A battle lasting longer than fifteen years over the Baltimore Ravens’ “Flying B” logo has finally come to an end, after multiple lawsuits by the owner of the copyrighted work, Frederick Bouchat.  Affirming the lower court’s decision, the United States Court of Appeals for the Fourth Circuit ruled that the NFL’s use of the logo in three videos and in certain historical displays in the team’s stadium was Fair Use.  The three videos Bouchat challenged were produced by the NFL for display on the NFL network, and were also featured on websites including NFL.com and Hulu.com. Two of the videos were part of the film series Top Ten, each episode of which features a countdown of ten memorable players, coaches, or events in NFL history. The third video is part of the Sound FX series, which provides viewers with an inside look at the sights and sounds of the NFL through players who wear microphones.  The historical displays Bouchat challenged were a timeline, a highlight reel, and a significant plays exhibit, all of which were located on the Club Level section of the Ravens’ stadium.

The Court analyzed each alleged infringing use using each of the four Fair Use factors. With regard to the three videos, the Court found that the first factor, whether the use was transformative, was met.  Rather than the initial use of serving as the brand symbol for the team, the Flying B is now used in the videos as part of the team’s historical record.  The infrequent appearance of the logo supports the finding of transformative use, as the logos appear only for a few seconds.  Also part of the analysis under this factor was the commercial nature of the use.  Indeed, the NFL’s use of the logo is largely commercial, but the Court found that this was outweighed by the highly transformative and limited nature of the uses.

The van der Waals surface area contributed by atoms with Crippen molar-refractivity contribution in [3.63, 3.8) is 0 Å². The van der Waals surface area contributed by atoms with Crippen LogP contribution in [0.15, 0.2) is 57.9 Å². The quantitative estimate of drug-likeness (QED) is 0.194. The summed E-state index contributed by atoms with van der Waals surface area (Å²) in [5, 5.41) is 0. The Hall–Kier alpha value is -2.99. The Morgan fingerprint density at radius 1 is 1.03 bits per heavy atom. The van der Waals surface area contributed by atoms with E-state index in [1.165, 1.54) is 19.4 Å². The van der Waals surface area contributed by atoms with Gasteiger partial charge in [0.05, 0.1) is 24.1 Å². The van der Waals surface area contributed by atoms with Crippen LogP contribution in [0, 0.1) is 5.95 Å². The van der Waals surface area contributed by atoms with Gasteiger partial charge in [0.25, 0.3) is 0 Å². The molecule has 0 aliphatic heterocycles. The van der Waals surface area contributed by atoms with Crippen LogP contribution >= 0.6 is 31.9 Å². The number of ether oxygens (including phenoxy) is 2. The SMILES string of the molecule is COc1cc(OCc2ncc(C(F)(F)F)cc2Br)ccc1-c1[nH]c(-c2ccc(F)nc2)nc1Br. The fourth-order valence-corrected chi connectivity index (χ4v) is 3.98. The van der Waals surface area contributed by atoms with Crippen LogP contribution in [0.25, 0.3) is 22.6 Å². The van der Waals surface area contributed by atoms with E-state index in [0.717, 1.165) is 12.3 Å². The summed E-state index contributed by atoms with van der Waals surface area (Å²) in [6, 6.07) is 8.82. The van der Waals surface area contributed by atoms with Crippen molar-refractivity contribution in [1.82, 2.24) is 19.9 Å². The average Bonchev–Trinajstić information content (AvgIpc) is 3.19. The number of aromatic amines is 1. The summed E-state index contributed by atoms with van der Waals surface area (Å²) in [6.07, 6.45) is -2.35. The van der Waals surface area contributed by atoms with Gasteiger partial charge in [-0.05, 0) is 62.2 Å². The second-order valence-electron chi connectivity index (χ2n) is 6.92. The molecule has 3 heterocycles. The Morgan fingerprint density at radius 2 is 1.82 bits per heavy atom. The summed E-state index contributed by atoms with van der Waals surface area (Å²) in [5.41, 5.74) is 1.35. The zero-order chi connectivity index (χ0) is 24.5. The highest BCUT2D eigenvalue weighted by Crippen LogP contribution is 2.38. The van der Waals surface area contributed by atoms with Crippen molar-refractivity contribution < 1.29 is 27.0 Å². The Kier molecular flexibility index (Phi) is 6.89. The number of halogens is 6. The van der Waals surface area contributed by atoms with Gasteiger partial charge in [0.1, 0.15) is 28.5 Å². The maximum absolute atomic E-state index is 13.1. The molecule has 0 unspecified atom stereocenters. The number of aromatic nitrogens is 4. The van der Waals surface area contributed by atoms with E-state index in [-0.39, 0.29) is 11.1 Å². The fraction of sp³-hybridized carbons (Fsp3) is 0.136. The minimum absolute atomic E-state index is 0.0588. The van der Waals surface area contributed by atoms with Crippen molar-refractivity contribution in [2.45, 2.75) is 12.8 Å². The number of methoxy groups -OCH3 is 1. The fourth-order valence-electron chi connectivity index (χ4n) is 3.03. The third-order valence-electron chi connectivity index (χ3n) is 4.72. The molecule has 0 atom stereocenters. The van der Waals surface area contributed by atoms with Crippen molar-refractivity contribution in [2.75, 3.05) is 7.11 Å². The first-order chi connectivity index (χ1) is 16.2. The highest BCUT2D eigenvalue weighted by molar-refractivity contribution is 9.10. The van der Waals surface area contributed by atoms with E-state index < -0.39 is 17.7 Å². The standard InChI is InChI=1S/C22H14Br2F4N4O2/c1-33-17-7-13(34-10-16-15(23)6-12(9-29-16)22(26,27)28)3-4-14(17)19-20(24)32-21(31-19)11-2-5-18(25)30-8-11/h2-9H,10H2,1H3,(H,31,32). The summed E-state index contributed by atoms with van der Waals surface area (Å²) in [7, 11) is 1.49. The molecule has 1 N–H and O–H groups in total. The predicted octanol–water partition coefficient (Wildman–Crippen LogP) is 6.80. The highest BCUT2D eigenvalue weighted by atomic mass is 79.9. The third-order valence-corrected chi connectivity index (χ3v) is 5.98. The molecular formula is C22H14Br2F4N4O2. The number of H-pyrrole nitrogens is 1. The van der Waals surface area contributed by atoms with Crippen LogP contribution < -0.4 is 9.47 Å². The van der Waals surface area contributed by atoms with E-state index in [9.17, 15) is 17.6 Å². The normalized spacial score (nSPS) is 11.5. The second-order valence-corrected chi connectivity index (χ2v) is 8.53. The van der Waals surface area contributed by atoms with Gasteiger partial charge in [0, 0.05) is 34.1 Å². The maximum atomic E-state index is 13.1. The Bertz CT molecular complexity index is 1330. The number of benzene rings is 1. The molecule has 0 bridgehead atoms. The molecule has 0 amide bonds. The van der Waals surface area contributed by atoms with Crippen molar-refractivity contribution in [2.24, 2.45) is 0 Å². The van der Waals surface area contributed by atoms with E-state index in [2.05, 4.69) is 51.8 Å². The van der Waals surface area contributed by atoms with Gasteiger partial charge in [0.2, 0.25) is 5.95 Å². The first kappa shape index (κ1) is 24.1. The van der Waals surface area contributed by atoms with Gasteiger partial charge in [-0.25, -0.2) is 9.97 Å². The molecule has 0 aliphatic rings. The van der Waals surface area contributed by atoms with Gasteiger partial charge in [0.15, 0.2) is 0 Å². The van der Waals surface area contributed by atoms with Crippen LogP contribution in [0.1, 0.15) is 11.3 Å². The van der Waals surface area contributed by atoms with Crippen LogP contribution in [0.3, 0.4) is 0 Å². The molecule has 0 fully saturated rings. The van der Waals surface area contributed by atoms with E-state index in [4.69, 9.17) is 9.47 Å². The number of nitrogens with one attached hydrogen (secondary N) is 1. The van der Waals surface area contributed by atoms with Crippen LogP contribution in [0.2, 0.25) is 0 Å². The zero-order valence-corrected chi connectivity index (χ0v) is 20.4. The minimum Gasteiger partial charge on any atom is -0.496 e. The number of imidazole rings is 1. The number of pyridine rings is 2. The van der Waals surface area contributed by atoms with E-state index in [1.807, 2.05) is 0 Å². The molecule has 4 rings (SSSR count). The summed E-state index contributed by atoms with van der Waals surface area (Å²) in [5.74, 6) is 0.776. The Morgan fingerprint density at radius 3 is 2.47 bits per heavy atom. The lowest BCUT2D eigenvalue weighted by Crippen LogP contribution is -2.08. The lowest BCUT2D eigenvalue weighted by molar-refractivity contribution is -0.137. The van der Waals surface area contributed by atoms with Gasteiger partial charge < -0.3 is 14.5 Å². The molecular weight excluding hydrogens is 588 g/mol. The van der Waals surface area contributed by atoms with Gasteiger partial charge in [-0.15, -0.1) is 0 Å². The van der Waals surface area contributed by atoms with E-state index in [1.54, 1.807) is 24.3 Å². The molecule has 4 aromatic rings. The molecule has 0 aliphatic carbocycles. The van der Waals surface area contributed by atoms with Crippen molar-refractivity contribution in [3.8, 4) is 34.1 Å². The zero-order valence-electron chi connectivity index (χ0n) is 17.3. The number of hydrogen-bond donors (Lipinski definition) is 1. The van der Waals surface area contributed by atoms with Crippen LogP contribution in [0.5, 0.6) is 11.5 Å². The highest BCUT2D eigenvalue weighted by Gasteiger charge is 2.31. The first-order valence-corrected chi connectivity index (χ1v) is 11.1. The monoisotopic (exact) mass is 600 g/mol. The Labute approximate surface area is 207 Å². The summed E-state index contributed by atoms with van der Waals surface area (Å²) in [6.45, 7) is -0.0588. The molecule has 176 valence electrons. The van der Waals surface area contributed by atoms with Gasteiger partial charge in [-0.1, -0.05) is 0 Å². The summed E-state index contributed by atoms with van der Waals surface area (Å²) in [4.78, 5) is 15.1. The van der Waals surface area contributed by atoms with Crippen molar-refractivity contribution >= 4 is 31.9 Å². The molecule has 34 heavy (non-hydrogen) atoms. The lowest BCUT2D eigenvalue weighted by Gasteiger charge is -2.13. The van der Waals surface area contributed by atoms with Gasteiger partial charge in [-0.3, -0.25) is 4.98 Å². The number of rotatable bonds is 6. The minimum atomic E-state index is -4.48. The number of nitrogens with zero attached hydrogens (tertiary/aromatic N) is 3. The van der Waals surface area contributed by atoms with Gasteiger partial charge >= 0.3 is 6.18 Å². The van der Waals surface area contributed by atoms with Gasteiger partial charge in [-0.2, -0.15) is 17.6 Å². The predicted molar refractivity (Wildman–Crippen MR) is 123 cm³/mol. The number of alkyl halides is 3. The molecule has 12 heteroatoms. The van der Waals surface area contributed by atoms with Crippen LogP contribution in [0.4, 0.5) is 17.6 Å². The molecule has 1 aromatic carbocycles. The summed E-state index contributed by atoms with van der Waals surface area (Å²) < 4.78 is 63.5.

The second factor, the nature of the copyrighted work, was found to be neutral. Citing its own decision in a prior Bouchat case, the Court stated that the second factor may be of limited usefulness where the creative work of art is being used for a transformative purpose.

The third factor, the amount and substantiality of the portion used in relation to the copyrighted work as a whole, was also found to be neutral.  Here, the NFL had no choice but to film the whole logo in order to fulfill its “legitimate transformative purpose” of creating the historical videos at issue, so the factor has limited influence.

The fourth factor is the effect of the use upon the potential market for or value of the copyrighted work.  This involves assessing whether the NFL’s use of the logo would materially impair the marketability of the work and whether it would act as a market substitute for it. A transformative use renders market substitution less likely and market harm more difficult to infer. Due to the transient and fleeting use of the Flying B logo, as well as the factual (as opposed to expressive) content, the Court concluded that the logos served a different purpose in the videos than they do standing alone.

Bouchat also challenged the incidental use of the Flying B logo in certain historical displays located on the Club Level of the Baltimore Ravens’ stadium – a timeline, a highlight reel, and a significant plays exhibit.  The Court undertook a similar analysis as that above and again concluded Fair Use, stating: “It would force those wishing to create videos and documentaries to receive approval and endorsement from their subjects, who could ‘simply choose to prohibit unflattering or disfavored depictions’…This regime…would chill the very artistic creation that copyright law attempts to nurture.”

David M. Lilenfeld